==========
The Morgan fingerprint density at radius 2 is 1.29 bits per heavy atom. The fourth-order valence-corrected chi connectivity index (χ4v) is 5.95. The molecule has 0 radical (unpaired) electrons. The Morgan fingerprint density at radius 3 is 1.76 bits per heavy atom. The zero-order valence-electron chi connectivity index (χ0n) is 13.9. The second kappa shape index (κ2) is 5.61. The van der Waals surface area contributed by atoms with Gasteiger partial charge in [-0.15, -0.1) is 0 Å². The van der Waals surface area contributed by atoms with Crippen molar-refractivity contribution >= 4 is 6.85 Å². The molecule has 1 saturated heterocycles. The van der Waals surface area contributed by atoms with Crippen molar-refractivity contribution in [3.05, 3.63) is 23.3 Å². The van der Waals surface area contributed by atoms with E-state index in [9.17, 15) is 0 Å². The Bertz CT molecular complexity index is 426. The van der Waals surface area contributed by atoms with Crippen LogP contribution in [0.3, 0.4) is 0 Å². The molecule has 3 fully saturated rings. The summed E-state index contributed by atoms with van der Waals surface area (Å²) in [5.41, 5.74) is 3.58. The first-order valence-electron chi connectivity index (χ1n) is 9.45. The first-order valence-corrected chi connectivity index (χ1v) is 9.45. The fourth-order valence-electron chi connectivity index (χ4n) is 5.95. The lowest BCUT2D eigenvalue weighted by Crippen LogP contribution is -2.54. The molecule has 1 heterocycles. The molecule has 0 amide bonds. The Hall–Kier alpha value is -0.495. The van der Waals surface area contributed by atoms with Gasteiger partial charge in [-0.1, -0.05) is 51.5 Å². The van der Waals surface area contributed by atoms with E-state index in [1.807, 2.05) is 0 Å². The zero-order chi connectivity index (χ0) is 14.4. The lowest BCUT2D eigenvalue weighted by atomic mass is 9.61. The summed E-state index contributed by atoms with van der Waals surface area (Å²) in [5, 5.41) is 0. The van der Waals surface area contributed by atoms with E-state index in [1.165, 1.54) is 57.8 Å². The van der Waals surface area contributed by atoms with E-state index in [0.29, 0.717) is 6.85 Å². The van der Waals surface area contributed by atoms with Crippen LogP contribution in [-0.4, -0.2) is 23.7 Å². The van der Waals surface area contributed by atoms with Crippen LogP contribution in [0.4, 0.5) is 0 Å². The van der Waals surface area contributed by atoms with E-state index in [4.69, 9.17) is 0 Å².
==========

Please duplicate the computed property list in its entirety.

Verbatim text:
The Morgan fingerprint density at radius 2 is 1.29 bits per heavy atom. The fourth-order valence-corrected chi connectivity index (χ4v) is 5.95. The molecule has 0 radical (unpaired) electrons. The Morgan fingerprint density at radius 3 is 1.76 bits per heavy atom. The zero-order valence-electron chi connectivity index (χ0n) is 13.9. The second kappa shape index (κ2) is 5.61. The van der Waals surface area contributed by atoms with Gasteiger partial charge in [-0.15, -0.1) is 0 Å². The van der Waals surface area contributed by atoms with Crippen molar-refractivity contribution >= 4 is 6.85 Å². The molecule has 1 saturated heterocycles. The van der Waals surface area contributed by atoms with Crippen molar-refractivity contribution in [3.05, 3.63) is 23.3 Å². The van der Waals surface area contributed by atoms with E-state index in [9.17, 15) is 0 Å². The Bertz CT molecular complexity index is 426. The van der Waals surface area contributed by atoms with Crippen LogP contribution in [0.3, 0.4) is 0 Å². The molecule has 3 fully saturated rings. The summed E-state index contributed by atoms with van der Waals surface area (Å²) in [5.41, 5.74) is 3.58. The first-order valence-electron chi connectivity index (χ1n) is 9.45. The first-order valence-corrected chi connectivity index (χ1v) is 9.45. The fourth-order valence-electron chi connectivity index (χ4n) is 5.95. The lowest BCUT2D eigenvalue weighted by Crippen LogP contribution is -2.54. The molecule has 1 heterocycles. The molecule has 0 amide bonds. The Hall–Kier alpha value is -0.495. The van der Waals surface area contributed by atoms with Gasteiger partial charge in [-0.1, -0.05) is 51.5 Å². The van der Waals surface area contributed by atoms with E-state index in [1.807, 2.05) is 0 Å². The zero-order chi connectivity index (χ0) is 14.4. The lowest BCUT2D eigenvalue weighted by atomic mass is 9.61. The summed E-state index contributed by atoms with van der Waals surface area (Å²) in [5, 5.41) is 0. The van der Waals surface area contributed by atoms with E-state index in [1.165, 1.54) is 57.8 Å². The van der Waals surface area contributed by atoms with E-state index in [0.29, 0.717) is 6.85 Å². The van der Waals surface area contributed by atoms with Crippen LogP contribution in [-0.4, -0.2) is 23.7 Å². The van der Waals surface area contributed by atoms with Crippen LogP contribution in [0.4, 0.5) is 0 Å². The van der Waals surface area contributed by atoms with E-state index in [4.69, 9.17) is 0 Å².